By Ezra Tischler, Public Relations/Environmental Art Intern
The sun was starting to set as we stood on the 8th floor rooftop looking at the rising towers of Center City just a few blocks to our east. A breeze swirled across the helipad, weaving through massive HVAC units, across a garden of ornamental grasses and perennial natives. It was mid-September and the low-growing succulents of the PECO Green Roof created a nice contrast with the yellow blooms of Coreopsis ‘Crème Brulee’ and the pinkish-red Gaura lindheimeri. Bees and butterflies buzzed and fluttered about the varied vegetation. It was hard to believe a city of concrete and asphalt bustled with automobiles, commuter trains, and scattered litter just eight stories below.
It’s probably even harder for people at street level to imagine a pollinator garden and grassy oasis, measuring over an acre, existing eight stories above on the roof of our region’s major electricity provider. The PECO green roof, built in 2009 as a partnership with the Philadelphia Horticultural Society, is the largest green roof in Philadelphia. While other green roofs found on Philadelphia’s private residences, academic institutions, and businesses pale in comparison to PECO’s 45,000 square foot roof, they certainly still contribute to the health of our metropolis and add their own pieces of nature to our city.
When we talk about nature in the city it’s easy to neglect our roofs. From the street they are usually out of sight. Many roofs are hidden behind locked doors with signs that read Authorized Personnel Only, where HVAC units, antennae, or other aesthetically undesirable mechanics are housed. The PECO green roof is off limits, even to employees, unless you attend a scheduled tour. However, roofs pose a unique opportunity to inject nature into our city, in places we might otherwise not expect. As Philadelphia continues to expand its sustainability efforts the unexpected and seldom thought of roofs may play a significant role in helping to solve our city’s environmental issues.
In 2005 the Schuylkill Center installed a 2,215 square foot green roof on a portion of our Main Education Building in an effort to display the many benefits associated with a vegetated roof. Green roofs help increase energy efficiency of buildings by regulating temperatures and decreasing the constant need for heating and cooling. They also provide habitat for wildlife and serve as havens for pollinators. Most importantly to Philadelphia, green roofs act as stormwater management tools slowing the rainwater runoff to our overflowing sewers, in turn keeping our rivers and drinking water that much cleaner. Green roofs are just one example of functional nature in the city.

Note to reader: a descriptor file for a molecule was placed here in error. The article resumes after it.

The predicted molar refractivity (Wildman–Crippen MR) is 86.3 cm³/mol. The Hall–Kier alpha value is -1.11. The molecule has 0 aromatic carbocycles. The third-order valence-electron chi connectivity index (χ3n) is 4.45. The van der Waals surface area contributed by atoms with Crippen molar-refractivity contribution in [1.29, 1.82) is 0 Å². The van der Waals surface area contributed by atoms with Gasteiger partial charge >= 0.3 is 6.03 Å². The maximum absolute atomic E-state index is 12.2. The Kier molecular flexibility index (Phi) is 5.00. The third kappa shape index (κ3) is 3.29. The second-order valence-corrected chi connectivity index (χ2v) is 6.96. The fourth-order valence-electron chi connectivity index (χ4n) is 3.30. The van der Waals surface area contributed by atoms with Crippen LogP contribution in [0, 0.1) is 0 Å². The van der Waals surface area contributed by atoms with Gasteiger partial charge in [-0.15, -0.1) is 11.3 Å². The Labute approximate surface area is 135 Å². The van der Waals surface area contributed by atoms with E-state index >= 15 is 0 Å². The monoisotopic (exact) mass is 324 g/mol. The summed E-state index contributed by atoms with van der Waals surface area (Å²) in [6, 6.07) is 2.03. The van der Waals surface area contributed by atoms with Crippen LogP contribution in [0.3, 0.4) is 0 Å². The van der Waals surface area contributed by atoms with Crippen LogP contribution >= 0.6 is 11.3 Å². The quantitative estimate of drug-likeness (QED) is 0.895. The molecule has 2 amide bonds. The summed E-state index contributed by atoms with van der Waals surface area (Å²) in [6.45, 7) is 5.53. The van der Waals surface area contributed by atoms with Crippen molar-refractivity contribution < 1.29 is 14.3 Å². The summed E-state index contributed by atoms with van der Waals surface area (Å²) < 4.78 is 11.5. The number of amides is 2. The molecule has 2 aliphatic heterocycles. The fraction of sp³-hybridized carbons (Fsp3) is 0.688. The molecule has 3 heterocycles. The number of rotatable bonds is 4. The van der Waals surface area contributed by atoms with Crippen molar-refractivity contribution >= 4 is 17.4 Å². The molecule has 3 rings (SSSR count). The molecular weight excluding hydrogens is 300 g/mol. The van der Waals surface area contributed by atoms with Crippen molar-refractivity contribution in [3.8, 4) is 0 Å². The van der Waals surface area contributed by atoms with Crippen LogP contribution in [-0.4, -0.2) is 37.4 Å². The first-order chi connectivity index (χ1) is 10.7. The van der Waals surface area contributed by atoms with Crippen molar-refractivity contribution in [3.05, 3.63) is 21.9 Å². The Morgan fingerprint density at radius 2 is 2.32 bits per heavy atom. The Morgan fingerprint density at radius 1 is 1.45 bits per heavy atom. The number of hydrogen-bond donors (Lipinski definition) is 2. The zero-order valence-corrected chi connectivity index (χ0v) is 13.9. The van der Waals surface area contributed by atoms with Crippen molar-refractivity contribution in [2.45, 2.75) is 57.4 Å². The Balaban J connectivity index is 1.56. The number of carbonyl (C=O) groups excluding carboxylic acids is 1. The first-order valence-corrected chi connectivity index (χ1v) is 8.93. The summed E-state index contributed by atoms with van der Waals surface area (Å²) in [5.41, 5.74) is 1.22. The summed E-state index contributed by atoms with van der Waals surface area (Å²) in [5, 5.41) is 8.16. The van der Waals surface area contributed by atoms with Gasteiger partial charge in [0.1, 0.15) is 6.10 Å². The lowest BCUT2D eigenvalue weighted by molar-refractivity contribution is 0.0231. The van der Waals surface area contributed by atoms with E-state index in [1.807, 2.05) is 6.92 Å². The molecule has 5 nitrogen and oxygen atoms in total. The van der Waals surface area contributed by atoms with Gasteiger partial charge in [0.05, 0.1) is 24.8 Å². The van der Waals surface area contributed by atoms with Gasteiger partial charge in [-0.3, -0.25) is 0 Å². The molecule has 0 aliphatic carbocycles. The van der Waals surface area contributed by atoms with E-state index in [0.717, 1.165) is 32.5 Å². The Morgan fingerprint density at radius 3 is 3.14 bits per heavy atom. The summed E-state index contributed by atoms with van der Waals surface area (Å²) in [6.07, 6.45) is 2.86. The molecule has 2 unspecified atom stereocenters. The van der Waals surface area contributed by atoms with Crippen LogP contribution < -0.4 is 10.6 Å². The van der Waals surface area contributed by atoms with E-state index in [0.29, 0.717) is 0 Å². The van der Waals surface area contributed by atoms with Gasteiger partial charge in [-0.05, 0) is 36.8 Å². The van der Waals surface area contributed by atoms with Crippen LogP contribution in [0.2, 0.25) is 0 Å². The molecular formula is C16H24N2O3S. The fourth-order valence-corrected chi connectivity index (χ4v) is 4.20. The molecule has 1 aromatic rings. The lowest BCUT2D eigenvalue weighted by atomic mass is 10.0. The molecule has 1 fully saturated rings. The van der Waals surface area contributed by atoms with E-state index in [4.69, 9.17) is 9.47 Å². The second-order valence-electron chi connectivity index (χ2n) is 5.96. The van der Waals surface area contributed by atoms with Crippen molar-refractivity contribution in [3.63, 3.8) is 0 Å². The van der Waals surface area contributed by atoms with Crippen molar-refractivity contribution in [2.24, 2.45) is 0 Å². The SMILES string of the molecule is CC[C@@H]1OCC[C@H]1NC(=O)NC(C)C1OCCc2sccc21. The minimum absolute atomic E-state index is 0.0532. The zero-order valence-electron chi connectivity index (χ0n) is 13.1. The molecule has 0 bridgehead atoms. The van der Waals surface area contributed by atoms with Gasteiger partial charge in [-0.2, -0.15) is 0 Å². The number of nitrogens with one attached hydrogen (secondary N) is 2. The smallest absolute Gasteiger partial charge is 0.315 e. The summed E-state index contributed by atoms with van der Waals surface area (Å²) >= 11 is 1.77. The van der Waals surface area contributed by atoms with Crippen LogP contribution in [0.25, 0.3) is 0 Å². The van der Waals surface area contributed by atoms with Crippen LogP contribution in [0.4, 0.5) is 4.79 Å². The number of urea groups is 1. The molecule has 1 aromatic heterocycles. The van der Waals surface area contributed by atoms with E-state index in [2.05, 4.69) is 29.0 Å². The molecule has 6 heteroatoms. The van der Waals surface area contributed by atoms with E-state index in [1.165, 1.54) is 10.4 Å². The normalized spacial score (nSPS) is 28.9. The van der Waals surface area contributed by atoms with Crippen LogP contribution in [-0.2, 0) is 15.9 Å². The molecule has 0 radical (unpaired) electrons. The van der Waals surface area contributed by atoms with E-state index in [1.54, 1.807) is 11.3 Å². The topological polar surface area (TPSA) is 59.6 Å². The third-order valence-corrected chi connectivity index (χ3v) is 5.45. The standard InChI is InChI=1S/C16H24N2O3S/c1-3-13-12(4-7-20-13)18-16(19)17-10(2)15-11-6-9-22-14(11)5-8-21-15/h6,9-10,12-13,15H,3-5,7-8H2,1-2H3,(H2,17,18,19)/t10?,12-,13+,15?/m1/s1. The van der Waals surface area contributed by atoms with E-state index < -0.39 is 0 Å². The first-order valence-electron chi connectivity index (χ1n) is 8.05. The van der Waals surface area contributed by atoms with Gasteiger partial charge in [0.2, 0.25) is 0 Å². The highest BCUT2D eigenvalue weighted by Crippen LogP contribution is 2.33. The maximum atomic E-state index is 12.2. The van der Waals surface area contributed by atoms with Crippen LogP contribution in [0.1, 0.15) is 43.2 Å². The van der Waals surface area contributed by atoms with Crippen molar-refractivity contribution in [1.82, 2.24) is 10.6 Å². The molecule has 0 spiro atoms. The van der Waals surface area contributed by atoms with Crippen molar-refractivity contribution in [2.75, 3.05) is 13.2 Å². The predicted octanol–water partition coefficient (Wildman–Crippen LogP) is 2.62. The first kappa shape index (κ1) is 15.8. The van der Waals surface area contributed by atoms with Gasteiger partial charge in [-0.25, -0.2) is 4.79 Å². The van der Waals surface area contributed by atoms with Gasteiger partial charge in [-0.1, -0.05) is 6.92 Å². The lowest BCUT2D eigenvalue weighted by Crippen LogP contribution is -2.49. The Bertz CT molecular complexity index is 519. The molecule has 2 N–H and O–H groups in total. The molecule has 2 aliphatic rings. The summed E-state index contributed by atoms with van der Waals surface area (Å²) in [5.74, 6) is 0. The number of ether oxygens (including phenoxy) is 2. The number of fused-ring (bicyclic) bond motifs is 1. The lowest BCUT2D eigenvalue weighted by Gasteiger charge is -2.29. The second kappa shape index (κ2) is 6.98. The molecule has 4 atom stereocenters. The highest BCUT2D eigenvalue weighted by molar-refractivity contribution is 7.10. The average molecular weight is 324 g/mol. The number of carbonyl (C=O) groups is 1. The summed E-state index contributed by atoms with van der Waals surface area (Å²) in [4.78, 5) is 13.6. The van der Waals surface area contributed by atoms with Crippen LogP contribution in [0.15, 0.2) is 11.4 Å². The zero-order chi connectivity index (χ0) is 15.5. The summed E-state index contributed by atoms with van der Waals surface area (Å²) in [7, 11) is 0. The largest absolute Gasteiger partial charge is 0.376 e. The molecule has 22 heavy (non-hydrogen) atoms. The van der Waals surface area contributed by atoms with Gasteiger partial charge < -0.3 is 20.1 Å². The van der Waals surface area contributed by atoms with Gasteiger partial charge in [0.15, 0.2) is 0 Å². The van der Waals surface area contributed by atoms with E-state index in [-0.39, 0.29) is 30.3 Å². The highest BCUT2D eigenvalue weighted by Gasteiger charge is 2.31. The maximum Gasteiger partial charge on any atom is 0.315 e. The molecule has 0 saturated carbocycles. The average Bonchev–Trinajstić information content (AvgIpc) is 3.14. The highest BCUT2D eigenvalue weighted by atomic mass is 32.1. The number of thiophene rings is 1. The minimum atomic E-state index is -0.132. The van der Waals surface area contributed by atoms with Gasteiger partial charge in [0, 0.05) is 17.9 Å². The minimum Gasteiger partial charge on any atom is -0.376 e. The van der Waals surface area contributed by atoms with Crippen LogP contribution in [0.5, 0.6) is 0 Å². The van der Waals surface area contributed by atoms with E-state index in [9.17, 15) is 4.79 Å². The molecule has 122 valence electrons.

Any sliver of nature, intentional or not, provides measurable worth across many disciplines and deserves our attention. Philadelphia is a city with a massive parks system, two major flowing rivers, and access to numerous wild areas within or immediately near city limits. We are fortunate to never be far from nature. Still, in this built environment we may lose sight of the natural beauty right in front of us. It’s this idea that makes the unexpected acre of green roof on the PECO building so magnificent.
To find nature in the city when you least expect it, when you aren’t looking for it, can be just as wondrous as hiking through the wild back-country. It’s a testament to nature’s resilience and a reminder of our complex relationship with the natural environment, one of dependence and stewardship. Sure a green roof is designed, built, and maintained by humans but the bees, butterflies, birds, and vegetation are part of a system much larger than us. Only in the city are there opportunities for such large groups of people to exist with nature. So, the next time you’re on the street or on a roof, take some time to think about all these ostensibly hidden opportunities and maybe you’ll find nature in the most unexpected of places.